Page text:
My husband wasn’t happy at work, was estranged from his family, we had a shrinking support network. I focused on bringing my baby girl home where I would magically peel off the chaos and transform into a domestic goddess, champion breast-feeder, and talented Pinterest crafter. We would happily and effortlessly float from place to place like the first time, with a permanent smile on my face.
Here’s what really happened. I had shattering arguments with my Mom and Sister in the week running up to labour, I was sitting on a tiny child’s chair outside my boys bedroom for hours upon hours settling him to sleep, I had lost contact with my longest friends, was exhausted and pretty paralysed by anxiety about my 2 year old. The details of where he would be/ how he would sleep/ how he would feel when I went into labour engulfed me. My little lady was ready and I started contracting on a Sunday @1pm when my whole immediate family and support network were 200miles away at a wedding. My little firework took her time/ indeed did get stuck but arrived happy healthy and heavenly the next morning @exactly 5am on the 5th of November. I laboured for almost 17 hours, pushed for two, and ultimately had an epidural that fell out of my back. She was beautiful and immediately I knew she was different from us all; that everything was going to be different.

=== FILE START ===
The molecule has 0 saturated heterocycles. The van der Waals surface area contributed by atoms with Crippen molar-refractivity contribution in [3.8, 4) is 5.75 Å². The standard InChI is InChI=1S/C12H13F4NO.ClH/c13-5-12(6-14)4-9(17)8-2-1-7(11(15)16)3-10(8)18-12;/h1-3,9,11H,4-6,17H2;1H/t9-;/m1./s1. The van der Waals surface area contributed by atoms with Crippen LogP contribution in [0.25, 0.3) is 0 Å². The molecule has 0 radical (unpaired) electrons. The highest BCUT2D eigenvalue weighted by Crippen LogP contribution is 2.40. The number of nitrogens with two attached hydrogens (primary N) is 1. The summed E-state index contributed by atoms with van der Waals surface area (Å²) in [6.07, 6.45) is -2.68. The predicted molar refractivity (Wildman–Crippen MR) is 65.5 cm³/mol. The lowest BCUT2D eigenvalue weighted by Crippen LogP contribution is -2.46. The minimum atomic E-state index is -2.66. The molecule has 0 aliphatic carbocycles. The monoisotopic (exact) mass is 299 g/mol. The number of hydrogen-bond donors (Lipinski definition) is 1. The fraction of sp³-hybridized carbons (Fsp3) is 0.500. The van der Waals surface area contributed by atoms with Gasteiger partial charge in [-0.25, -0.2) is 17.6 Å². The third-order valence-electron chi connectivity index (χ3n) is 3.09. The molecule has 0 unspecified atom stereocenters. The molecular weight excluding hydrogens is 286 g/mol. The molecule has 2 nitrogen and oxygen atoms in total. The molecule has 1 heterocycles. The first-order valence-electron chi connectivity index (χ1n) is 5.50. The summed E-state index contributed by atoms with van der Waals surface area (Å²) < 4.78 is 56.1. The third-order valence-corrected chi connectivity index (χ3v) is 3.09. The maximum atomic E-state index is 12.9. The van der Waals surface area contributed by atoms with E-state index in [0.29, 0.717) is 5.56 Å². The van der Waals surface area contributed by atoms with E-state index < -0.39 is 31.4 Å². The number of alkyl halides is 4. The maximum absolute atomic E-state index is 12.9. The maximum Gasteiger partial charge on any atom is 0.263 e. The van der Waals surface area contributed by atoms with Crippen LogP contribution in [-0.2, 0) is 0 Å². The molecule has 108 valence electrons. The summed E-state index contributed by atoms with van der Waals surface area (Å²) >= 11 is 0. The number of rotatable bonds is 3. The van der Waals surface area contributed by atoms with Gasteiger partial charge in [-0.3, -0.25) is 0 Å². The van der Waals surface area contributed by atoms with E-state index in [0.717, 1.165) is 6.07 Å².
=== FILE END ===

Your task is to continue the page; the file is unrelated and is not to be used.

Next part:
The same day my husband and I brought our girl home and we casually went to get my son’s hair-cut, people were shocked I had given birth 5 hours previous. I was detached yet wanting to do it all – the pressure to be everything for my daughter – to help her fit in, support my son and his transition into brotherhood, and be the all singing all dancing working and providing super mom was all there lingering in the background.
My husband had a new surprise job offer abroad and wanted to start making the big ‘decision,’ I wanted to rest and nest – he wanted to chuck all the nesty twigs in the brown bin and find a new terrain where I didn’t know the bin colours– did nobody understand me! Relationships with my family broke down, my daughter was 3 weeks old and I secretly cried. A lot. Until I no longer felt anything. Anxiety around the future move and the family drama paralyzed me. I started cancelling arrangements, becoming socially anxious which only fed into the isolation. I felt like the people I thought I could trust were complete strangers, every conversation tense, complex and laced in guilt- my feelings were heightened by the comparison of my son’s birth to my daughter’s – a much less overall happy family occasion – I was furious.